During the Virginia Democratic primary for Governor, Creigh Deeds’ campaign didn’t take off until he secured the endorsement of the Washington Post, which is read in the Northern Virginia suburbs. Today he received the endorsement in the general election, which could inspire the same kind of resurgence to his campaign, which is currently behind Republican Bob McDonnell’s.
Rather than basing the endorsement on allegations about McDonnell’s college thesis or relative campaigning styles, the WaPo editorial board, not necessarily known for their rigor, justifies their selection on the basis of Deeds’ transportation policy. It’s an interesting and often-neglected argument for revenue to build and preserve the commons, one that Deeds really hasn’t even made himself.
But the central challenge facing Virginia and its next governor is the deficit in transportation funding projected at $100 billion over the next two decades — and only Mr. Deeds offers hope for a solution. Following a road map used successfully in 1986, he would appoint a bipartisan commission to forge a consensus on transportation funding, with the full expectation that new taxes would be part of the mix. Mr. McDonnell, by contrast, proposes to pay for road improvements mainly by cannibalizing essential state services such as education, health and public safety — a political non-starter. And rather than leveling with Virginians about the cost of his approach, as Mr. Deeds has done, Mr. McDonnell lacks the political spine to say what programs he would attempt to gut, or even reshape, in order to deal with transportation needs.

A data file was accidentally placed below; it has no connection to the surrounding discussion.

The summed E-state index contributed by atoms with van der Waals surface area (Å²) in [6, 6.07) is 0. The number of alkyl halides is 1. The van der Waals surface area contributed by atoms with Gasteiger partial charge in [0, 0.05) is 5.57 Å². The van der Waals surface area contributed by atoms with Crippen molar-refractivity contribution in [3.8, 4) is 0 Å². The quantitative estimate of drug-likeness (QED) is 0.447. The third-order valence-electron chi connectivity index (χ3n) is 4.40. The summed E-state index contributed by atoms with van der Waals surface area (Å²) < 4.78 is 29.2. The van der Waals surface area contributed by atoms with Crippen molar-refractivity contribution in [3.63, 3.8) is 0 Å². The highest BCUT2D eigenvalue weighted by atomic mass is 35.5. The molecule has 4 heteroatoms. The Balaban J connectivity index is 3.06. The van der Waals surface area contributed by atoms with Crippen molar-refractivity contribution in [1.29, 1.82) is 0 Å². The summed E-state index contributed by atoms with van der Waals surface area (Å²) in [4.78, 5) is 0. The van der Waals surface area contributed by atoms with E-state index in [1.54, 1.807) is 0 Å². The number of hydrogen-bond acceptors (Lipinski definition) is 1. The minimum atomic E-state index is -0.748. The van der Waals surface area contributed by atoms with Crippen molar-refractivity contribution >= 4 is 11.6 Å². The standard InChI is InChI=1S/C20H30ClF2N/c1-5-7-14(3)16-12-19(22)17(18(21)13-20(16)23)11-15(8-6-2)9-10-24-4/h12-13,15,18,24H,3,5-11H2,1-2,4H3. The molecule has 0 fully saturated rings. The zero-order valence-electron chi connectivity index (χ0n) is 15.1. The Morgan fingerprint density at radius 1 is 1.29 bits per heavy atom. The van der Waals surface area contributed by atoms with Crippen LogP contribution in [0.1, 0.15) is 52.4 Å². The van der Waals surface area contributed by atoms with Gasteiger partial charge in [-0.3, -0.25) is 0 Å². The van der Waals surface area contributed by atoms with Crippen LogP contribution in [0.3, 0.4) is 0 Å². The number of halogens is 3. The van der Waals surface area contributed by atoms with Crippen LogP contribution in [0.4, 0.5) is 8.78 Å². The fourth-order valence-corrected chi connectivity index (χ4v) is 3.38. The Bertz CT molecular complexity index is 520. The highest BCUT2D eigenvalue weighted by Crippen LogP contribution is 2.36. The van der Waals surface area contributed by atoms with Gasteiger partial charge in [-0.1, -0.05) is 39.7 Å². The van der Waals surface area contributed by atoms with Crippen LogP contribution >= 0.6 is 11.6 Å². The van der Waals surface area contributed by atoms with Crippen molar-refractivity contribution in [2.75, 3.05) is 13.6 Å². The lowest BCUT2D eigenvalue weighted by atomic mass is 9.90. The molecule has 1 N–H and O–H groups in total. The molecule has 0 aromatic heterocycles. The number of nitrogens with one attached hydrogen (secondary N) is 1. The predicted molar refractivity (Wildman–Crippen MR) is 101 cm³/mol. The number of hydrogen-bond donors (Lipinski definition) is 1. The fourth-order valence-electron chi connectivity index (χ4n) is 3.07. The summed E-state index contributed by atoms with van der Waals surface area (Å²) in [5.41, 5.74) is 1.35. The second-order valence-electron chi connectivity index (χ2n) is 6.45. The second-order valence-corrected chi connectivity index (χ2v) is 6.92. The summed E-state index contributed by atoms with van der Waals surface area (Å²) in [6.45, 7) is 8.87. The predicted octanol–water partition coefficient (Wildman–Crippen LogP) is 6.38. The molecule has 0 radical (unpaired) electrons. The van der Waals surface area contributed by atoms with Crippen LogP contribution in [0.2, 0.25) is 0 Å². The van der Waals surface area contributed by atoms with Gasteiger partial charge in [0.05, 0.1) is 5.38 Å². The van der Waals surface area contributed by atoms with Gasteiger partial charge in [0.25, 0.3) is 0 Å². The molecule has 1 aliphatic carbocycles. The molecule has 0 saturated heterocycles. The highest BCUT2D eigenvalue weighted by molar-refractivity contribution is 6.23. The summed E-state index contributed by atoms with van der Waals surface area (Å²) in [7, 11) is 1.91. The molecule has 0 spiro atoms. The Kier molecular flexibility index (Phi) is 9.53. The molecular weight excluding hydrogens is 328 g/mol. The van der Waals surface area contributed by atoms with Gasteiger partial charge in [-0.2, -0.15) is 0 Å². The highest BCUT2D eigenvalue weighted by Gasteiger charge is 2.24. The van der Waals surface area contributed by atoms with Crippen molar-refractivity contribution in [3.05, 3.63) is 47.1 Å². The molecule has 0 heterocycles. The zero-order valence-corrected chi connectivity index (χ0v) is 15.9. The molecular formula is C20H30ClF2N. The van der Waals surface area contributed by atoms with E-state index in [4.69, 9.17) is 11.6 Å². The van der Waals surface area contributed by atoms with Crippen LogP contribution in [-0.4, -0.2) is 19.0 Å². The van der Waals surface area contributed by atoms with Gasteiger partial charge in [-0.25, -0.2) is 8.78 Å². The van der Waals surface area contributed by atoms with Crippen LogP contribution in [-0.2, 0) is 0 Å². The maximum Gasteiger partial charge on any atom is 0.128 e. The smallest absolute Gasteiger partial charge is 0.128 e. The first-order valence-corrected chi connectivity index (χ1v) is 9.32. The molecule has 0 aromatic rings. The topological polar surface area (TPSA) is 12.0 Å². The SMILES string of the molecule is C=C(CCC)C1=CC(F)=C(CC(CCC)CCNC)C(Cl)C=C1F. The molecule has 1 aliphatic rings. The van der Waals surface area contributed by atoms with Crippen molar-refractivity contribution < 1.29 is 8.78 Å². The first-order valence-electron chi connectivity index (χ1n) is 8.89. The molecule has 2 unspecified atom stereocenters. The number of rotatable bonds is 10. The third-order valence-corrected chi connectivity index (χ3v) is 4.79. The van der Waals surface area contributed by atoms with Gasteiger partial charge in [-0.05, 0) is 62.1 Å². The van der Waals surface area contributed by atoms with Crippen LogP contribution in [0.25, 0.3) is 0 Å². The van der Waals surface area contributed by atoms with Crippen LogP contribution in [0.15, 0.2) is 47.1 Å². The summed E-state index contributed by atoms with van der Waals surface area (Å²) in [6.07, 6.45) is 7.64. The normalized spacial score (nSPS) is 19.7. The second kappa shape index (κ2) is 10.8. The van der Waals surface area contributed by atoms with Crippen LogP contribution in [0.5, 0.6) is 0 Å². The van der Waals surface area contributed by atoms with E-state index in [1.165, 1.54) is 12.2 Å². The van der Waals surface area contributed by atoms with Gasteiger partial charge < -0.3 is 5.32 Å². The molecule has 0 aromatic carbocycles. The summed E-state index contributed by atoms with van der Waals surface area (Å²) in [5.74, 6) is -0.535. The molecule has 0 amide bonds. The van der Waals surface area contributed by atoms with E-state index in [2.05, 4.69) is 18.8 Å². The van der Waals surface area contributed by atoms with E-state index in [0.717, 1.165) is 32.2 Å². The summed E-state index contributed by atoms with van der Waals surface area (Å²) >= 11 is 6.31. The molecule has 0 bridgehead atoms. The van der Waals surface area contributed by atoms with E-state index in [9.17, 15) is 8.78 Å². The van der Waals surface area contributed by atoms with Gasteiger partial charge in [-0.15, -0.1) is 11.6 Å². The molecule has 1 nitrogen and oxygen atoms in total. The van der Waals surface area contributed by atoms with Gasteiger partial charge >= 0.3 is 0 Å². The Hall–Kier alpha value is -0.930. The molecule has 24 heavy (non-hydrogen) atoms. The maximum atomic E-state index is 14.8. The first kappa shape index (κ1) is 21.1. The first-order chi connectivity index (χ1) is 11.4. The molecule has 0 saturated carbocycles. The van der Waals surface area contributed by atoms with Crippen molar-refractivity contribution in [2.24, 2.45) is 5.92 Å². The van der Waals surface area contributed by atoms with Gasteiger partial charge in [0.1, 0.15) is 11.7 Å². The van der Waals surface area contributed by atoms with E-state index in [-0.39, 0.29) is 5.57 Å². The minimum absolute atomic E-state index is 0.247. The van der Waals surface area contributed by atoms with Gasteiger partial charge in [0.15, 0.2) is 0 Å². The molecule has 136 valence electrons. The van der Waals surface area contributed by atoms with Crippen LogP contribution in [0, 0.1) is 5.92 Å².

Mr. Deeds has run an enormous and possibly fatal political risk by saying bluntly that he would support legislation to raise new taxes dedicated to transportation. It is a risk that neither Mr. Kaine nor Mr. Warner felt they could take. But given that the state has raised no significant new cash for roads, rails and bridges in 23 years, Mr. Deeds’s position is nothing more than common sense. It is fantasy to think that the transportation funding problem, a generation in the making, will be addressed without a tax increase. A recent manifesto from 17 major business groups in Northern Virginia, calling for new taxes dedicated to transportation, attests to that reality.
Yet Mr. McDonnell, champion of a revenue-starved status quo, remains in denial. He professes to feel the pain of Virginians struggling with financial hard times. In fact his transportation policy, a blueprint for stagnation and continuing deterioration, would subvert the state’s prospects for economic recovery and long-term growth. And it would only deepen the misery of Northern Virginia commuters who already pay a terrible price — economic, personal and psychological — because of the state’s long neglect of its roads.
Essentially, the Post’s editorial boils down to the argument that one party believes America is worth paying for, and one party does not. It’s sadly unusual to see that expressed in our political campaigns these days.